Posted: 10:58 am Monday, August 18th, 2014
By Greg Bluestein, Daniel Malloy and Jim Galloway
Never mind the polls in the race for U.S. Senate. Democrat Michelle Nunn is losing one of the more important modern measurements of candidate potency: Super PAC support.
While Nunn’s campaign has been wildly successful at raising money, her allied Super PAC, Georgians Together, had brought in a mere $70,000 as of the end of June. Keith Mason, treasurer of that organization, sent us some spending figures over the weekend, which we have adjusted slightly. Here’s what has been spent on Nunn’s behalf on TV in Georgia, and by whom, since the July 22 runoff:
– $4,540, by People for the American Way;
The Nunn total: $847,528
Here’s what is being spent on behalf of Republican David Perdue:
– $558,463, by the American Chemistry Council;
– $1,014,ooo by Ending Spending;
– $2,601,800, by the National Republican Senatorial Committee;
The Perdue total: $4,174,443.
That’s a nearly 5:1 spending advantage enjoyed by Perdue — none of it involving his own money.
Update: An earlier version of this post had listed Ending Spending’s buy at around $609,000, but Ending Spending’s Brian Baker pointed out that this did not include the Super PAC’s big buy the week of the runoff — as well as other spending it has done on web ads and such. In all, Ending Spending has spent $1.3 million this year attacking Nunn, and Baker said the PAC intends to keep its foot on the gas.
Also, the NRSC figure is how much time the group has reserved over the next several weeks — it has not all been spent yet.
Mason had included $161,784 in spending by the U.S. Chamber of Commerce on Perdue’s behalf, but that appears to be delayed reporting of GOP primary expenditures on behalf of U.S. Rep. Jack Kingston. However, the total figure doesn’t include $195,000 worth of mailers just issued on Perdue’s behalf by the National Rifle Association.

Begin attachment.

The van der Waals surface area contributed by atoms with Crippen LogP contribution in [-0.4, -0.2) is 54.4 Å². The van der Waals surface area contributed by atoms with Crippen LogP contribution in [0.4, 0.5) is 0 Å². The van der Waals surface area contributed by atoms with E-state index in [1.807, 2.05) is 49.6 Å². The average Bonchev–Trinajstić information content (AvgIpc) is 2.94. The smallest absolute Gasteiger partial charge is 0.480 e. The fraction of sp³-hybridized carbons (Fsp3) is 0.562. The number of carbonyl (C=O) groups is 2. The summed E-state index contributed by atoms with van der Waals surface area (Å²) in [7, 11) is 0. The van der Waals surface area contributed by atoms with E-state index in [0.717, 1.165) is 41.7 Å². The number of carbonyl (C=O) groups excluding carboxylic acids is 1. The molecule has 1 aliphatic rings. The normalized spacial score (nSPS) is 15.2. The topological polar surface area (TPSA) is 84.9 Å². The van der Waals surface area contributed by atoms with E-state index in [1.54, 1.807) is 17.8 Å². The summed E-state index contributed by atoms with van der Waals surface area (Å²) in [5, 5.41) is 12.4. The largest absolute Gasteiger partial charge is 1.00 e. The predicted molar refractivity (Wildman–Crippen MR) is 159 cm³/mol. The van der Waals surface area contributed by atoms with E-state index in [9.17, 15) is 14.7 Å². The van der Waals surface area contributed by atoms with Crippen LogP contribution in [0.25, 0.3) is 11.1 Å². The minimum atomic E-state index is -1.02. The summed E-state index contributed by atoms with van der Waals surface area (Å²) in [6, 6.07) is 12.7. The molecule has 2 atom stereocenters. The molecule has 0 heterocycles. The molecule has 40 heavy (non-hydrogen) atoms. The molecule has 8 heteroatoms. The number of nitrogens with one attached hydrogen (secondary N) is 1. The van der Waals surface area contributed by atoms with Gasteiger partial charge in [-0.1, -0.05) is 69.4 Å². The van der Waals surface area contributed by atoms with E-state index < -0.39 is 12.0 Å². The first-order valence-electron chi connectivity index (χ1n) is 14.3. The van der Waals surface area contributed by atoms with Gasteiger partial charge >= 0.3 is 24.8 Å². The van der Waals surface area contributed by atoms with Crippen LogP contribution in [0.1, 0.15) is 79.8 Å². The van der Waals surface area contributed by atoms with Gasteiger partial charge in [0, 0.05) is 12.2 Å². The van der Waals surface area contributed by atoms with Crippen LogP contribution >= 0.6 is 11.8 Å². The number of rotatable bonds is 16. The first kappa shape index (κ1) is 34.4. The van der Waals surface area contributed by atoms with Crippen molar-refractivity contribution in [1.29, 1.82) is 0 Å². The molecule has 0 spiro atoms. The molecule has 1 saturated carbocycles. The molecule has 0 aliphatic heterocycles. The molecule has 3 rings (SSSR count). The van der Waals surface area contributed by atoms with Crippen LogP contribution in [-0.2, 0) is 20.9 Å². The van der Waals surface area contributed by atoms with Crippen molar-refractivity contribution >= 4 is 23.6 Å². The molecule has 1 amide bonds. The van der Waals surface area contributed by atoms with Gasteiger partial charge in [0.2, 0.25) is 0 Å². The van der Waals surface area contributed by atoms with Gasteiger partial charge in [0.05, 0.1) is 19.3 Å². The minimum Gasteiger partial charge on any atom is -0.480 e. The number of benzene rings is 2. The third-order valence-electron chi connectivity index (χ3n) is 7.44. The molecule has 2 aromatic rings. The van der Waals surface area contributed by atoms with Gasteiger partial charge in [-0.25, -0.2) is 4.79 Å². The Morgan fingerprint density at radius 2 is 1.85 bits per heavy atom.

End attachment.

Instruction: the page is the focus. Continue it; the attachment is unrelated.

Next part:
Nunn is being slammed on Georgia television as a tool of President Barack Obama, Mason said. “And yet she’s not getting any national support.” Instead, she’s tapping her own seed corn.
One can’t help wondering if Nunn hasn’t been hurt by her own challenge to Perdue, to eschew support from outside pots of money. (Perdue has declined the challenge.)
Mason said Georgians Together hasn’t spent anything yet — not that $7o,000 gets you much. “We haven’t spent anything, other than on lawyers and accountants,” he said. “But I’m hopeful we’ll be able to send something soon.”
The Democratic National Committee meets in downtown Atlanta beginning Thursday. You can bet this will be one of the topics of discussion.
Conservative provocateur Erick Erickson says he’ll have Texas Gov. Rick Perry on his WSB Radio program in the five o’clock hour today. Perry has been indicted on local charges of “abuse of official capacity” and “coercion of a public official,” involving a local prosecutor with a drinking problem. Even liberals are raising their eyebrows. From the AJC’s own Jay Bookman:
This is the kind of controversy that voters, not jurors, ought to judge. Perry may not come out of this looking like a stalwart defender of public integrity, and it ensures a close look at other aspects of his 15-year career as Texas governor. But arguing that he’s a felon? No, I don’t see it.
The Ice Bucket Challenge has caught on with Georgia politicos.
The fundraiser for ALS research has become a social media craze, which meant it was only a matter of time until the candidates got on board. GOP Senate nominee David Perdue, his foe Michelle Nunn and Democratic gubernatorial contender Jason Carter all took the plunge. Nunn even got her father, former Sen. Sam Nunn, and her former NBA star pal Dikembe Mutombo to join in — with Mutombo having the best reaction.